https://doi.org/10.1371/journal.pone.0059768.g001

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Table 3. Mortality rates overall, and for AIDS-related and non-AIDS related causes of death over calendar periods.

https://doi.org/10.1371/journal.pone.0059768.t003

The cumulative incidence functions for AIDS-related, non-AIDS related and unknown causes of death are shown in the figure for the entire cohort (Figure 1B) and for the subset 1997+ (Figure 1C). The sinusoid shape of the curves for AIDS-related causes of death clearly show that the highest acceleration of risk accumulation occurred in the beginning of the follow-up until a steady value is reached. This pattern is observed for the entire cohort (Figure 1B, red curve) and the 1997+ subset (Figure 1C, red curve). For non-AIDS related causes, the curves present a more familiar log-function shape. These patterns reflect the dramatic decrease of AIDS-related causes as opposed to the relatively steady behavior of non-AIDS related causes of death.

Table 4 gives the results of the competing risks Cox models. Lower CD4 cell counts and AIDS diagnosis at baseline significantly increased the hazard of AIDS-related and non-AIDS-related causes of death, although the magnitude of the effect of both factors was much higher for AIDS-related causes of death. HAART use, on the other hand, was strongly associated with a lower hazard of death from either cause. Older age and lower education significantly increased the hazards for non-AIDS related causes of death, but not for AIDS-related causes of death. Indeed, the hazard for non-AIDS related causes of death as a function of age shows a clear dose-response relationship, increasing from a non-significant hazard ratio of 1.44 for those aged 30–39 years compared to the <30 years reference category, to a highly significant hazard ratio of 6.41 for those aged 60 years or more.

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Table 4. Adjusted hazard ratios (HR) and 95% confidence intervals (95%CI) for factors associated with non-AIDS-related and AIDS-related causes of death estimated using extended Cox proportional hazards models, accounting for competing risks.

https://doi.org/10.1371/journal.pone.0059768.t004

Discussion

We retrospectively assigned a defined cause of death to 97.7% of the 868 deaths occurring among the 3530 individuals followed at IPEC from 1986 to 2009. We showed that mortality rates from AIDS-related causes of death dramatically decreased over time from 9.19 deaths/100 PYs in 1986–1991 to 1.35 deaths/100 PYs in 2007–2009. In contrast, mortality rates from non-AIDS-related causes showed no trend over time, oscillating at 1 death/100 PYs. Moreover, remarkable changes in the relative frequency of AIDS-related and non-AIDS-related causes of death were observed with AIDS-related causes decreasing from 87% to 62% (and, complementarily, non-AIDS-related causes of death increasing from 13% to 38%) in the periods 1986–1991 and 2007–2009, respectively. These results are in agreement with reports from Brazil and other countries that show a remarkable decrease in AIDS-related causes of death as the HIV epidemic progressed through time and corroborates the observation that conditions that are not traditionally related to HIV/AIDS are now becoming relatively more frequent, as reflected in our findings [2], [3], [4], [9], [10].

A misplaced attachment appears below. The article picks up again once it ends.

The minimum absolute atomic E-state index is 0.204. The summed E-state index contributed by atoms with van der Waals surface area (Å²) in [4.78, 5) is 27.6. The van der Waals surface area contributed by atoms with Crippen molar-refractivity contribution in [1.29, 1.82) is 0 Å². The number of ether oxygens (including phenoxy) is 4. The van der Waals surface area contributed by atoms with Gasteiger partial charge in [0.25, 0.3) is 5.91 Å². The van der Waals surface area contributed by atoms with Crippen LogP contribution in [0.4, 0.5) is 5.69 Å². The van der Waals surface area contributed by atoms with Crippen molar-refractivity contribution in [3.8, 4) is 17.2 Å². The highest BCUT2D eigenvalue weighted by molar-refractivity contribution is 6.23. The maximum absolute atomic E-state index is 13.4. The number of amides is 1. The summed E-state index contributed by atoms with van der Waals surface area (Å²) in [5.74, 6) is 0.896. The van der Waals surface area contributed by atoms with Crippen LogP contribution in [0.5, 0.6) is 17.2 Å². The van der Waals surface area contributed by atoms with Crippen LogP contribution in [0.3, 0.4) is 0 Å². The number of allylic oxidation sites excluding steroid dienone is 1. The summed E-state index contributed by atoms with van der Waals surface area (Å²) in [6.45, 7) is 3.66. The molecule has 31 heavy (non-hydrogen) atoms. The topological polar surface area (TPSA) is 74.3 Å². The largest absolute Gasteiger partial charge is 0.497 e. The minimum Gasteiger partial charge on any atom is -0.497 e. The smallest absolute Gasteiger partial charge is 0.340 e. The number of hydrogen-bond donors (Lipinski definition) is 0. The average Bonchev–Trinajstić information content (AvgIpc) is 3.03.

We found that patients who died from AIDS-related causes of death had poorer immunological profile at cohort enrollment compared to those who remained alive or died of non-AIDS-related causes of death. Median CD4 cell counts at baseline for patients who died of AIDS-related infections and AIDS-related malignancies were, respectively, 117 and 146 cells/mm3, as opposed to 296 cells/mm3 for patients who died of non-AIDS related causes. Additionally, a significantly higher percentage of those who died of AIDS related causes had AIDS diagnosis at enrollment. Indeed, AIDS diagnosis at enrollment and lower CD4 cell count were significantly associated with a higher hazard of death from AIDS-related causes in the multivariate analysis. In previous analyses, we have shown that late presentation to care is a major problem in our setting [5], [7]. Individuals who present late are at increased risk of AIDS-related clinical events and death and are more likely to present with multiple conditions within a short period of time [11], [12]. Other studies have shown that prior AIDS defining illness was also found to be associated with AIDS-related mortality even among patients who attained CD4 cell counts >500 cells/mm3, underlining the importance of early diagnosis and treatment of HIV infection [13] and early initiation of antiretroviral treatment.

We also found that HAART use was significantly associated with a lower hazard of death from AIDS-related and non-AIDS related causes. In a scenario where antiretroviral treatment has been shown to dramatically reduce mortality rates attributable to HIV-infection and where improvements in antiretroviral treatment have further reduced mortality rates among HIV-infected individuals, the significant association of lower CD4 cell counts with higher rates of death due to AIDS and non-AIDS related causes supports the numerous arguments for earlier initiation of antiretroviral treatment [14], [15], [16], [17]. It is also reassuring that no evidence of an increased risk for both all-cause and non-AIDS-related deaths with long-term cumulative HAART exposure was reported in a recent publication from the Eurosida cohort [18].

AIDS-infection remained the most frequent cause of death throughout the 25 years evaluated in the present study. This finding has also been reported in several other cohorts from the developed and developing world [4], [19], [20]. Among AIDS-related infections, tuberculosis was the number one cause of death. In countries where tuberculosis is a major cause of death, as is our setting, the need to early diagnose and treat HIV infection is paramount [21].